The point is that in the Salon piece, Kennedy had made an argument that is far from uncontroversial. To put it more bluntly, many experts in medical science consider it to be unmitigated bunk. Kennedy didn't happen to mention this in the "Huffington Post" blog.

Somehow, Arianna's editors didn't think it a problem when Kennedy made wild assertions without mentioning that there is another side to the story. This would be considered a grave error in the mainstream media. Even in the world of op ed columns, the lack of "balance" would be apparent. The word balance may not be quite the perfect word - what we are talking about is simple intellectual honesty - but it is widely understood as a term of art that means making at least a minimal effort to consider all the possibilities.

Media critics have been disdainful of the traditional practice of "objective" journalism by the mainstream media, but the critiques tend to go towards rejecting the artificial "balance" that is not tempered by judgment - you know, the practice of finding an opponent, however mindless, to balance every stated position. This critique of objective journalism does not and should not imply the right to ignore one's duty to uphold ethics and honesty.

This is where we get into the arguments over the worth - the validity, if you will - of this new journalism that is developing before our eyes on the internet. Kennedy should have mentioned that his working hypothesis is not universally accepted. In fact, to this critic, the "overwhelming scientific evidence" he refers to is virtually nonexistent, much less overwhelming.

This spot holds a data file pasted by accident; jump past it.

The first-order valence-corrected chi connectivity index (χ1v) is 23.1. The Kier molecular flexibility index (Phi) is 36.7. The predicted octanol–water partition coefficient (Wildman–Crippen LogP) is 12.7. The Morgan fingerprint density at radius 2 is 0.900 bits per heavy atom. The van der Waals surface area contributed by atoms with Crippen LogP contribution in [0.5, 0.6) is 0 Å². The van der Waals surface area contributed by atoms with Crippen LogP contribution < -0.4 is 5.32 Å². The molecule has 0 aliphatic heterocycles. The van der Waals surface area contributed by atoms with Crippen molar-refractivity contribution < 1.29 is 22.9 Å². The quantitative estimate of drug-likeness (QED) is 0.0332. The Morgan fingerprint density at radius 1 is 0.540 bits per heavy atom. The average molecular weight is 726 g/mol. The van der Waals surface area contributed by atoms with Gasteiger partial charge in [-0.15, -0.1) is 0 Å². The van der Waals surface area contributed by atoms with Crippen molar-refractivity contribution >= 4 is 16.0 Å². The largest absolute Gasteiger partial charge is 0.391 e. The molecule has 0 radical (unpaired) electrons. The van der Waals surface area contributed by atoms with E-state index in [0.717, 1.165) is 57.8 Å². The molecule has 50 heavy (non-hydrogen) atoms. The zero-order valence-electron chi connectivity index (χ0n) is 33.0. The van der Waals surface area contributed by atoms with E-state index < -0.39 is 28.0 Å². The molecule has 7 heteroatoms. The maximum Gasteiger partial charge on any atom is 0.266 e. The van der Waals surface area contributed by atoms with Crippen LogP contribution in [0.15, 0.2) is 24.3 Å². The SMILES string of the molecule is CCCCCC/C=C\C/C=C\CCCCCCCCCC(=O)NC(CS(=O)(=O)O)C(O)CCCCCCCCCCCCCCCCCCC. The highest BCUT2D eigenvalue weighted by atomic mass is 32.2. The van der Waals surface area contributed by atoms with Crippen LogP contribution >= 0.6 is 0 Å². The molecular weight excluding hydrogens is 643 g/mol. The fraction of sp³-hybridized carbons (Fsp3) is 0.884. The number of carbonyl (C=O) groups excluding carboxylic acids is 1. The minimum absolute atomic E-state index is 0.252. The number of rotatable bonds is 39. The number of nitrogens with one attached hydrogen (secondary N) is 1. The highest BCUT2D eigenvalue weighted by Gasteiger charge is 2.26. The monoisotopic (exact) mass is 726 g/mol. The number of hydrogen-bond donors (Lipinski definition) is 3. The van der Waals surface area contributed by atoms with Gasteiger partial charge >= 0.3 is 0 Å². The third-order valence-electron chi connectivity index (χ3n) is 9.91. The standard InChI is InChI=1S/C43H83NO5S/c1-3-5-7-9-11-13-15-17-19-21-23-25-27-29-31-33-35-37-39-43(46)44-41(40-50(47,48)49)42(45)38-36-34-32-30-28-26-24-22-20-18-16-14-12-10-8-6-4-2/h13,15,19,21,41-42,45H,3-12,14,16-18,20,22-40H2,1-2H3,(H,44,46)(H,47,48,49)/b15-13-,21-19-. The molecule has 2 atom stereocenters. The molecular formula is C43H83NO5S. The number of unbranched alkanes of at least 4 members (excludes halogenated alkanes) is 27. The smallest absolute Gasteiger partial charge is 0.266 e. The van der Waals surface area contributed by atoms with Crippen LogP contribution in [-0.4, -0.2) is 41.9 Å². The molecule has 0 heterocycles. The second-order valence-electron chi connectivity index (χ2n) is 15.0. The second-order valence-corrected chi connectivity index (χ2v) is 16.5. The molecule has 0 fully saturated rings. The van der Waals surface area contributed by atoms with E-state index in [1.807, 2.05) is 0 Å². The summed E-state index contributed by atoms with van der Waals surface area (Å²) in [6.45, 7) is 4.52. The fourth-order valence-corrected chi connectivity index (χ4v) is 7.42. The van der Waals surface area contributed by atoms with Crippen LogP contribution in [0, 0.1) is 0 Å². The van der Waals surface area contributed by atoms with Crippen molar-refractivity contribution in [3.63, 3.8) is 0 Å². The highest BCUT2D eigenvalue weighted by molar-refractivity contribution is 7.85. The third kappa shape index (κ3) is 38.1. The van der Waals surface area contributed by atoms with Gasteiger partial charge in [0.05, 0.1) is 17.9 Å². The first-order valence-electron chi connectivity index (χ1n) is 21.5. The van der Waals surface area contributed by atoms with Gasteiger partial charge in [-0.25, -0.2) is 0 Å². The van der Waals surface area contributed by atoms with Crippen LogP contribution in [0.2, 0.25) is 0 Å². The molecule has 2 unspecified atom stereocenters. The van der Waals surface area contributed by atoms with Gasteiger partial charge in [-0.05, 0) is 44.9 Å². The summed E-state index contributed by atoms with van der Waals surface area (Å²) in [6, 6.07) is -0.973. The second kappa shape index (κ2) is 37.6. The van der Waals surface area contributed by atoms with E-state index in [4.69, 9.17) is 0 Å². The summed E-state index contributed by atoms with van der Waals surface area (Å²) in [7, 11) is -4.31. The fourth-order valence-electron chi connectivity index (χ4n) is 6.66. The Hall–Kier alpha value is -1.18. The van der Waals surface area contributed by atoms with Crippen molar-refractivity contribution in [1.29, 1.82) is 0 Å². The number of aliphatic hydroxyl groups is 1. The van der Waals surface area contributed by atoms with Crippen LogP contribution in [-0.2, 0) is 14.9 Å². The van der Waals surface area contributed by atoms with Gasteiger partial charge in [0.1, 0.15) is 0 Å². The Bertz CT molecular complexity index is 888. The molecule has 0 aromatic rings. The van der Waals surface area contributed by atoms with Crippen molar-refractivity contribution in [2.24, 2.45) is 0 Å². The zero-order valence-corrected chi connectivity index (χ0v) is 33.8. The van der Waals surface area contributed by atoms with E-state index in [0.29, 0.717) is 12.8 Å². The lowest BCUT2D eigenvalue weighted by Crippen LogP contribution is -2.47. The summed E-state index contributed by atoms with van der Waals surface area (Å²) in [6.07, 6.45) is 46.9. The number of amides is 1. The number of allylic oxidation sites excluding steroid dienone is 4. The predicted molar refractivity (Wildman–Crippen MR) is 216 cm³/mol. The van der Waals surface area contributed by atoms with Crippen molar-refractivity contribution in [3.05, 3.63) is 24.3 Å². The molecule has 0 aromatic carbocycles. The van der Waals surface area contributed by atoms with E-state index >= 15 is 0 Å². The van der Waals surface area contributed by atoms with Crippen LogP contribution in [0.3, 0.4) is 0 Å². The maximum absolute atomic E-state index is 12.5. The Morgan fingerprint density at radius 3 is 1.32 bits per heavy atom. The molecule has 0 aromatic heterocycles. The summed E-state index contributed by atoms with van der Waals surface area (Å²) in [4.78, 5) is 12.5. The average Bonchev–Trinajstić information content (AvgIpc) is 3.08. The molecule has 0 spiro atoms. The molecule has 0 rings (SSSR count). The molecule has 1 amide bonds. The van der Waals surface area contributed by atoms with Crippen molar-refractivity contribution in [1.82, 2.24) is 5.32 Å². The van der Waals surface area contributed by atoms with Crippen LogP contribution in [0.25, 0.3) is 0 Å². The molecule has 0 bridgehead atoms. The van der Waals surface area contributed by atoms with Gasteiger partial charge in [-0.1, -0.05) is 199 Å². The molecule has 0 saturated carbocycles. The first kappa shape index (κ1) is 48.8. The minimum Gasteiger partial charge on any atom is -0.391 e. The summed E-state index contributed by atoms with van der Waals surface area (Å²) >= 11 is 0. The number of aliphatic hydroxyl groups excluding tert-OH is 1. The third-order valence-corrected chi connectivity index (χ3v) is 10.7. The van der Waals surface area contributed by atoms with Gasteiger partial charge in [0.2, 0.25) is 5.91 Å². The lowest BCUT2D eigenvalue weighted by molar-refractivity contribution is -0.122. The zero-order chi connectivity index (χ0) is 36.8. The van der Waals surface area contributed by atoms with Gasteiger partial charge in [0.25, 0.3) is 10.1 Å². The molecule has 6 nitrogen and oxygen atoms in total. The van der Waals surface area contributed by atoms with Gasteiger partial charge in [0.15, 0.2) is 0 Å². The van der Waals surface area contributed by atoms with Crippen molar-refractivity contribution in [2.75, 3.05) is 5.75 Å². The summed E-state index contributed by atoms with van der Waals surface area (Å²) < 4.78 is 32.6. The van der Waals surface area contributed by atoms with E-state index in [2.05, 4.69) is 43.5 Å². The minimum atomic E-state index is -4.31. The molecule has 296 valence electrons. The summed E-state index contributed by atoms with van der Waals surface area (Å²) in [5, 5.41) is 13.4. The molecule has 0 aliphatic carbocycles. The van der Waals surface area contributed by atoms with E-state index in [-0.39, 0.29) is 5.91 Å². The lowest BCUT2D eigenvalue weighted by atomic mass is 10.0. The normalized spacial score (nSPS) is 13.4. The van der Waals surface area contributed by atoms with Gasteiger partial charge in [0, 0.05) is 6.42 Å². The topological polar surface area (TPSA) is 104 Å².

In this example, as in so many others, we can observe the difference between the freewheeling internet culture and the more stodgy, but careful, culture of the older mainstream.

Arianna Huffington's new blog has promise, but she might wish to reconsider how far outside the tenets of traditional journalism she wants to go, with this piece by RFK Jr. as example and lesson.

Like it or not, respect its principles or not, Arianna's new effort has managed to outlast its opening day critics. And knowing Arianna, she may reinvent it the day after tomorrow.

Copyright 2016 Joe Shea The American Reporter. All Rights Reserved.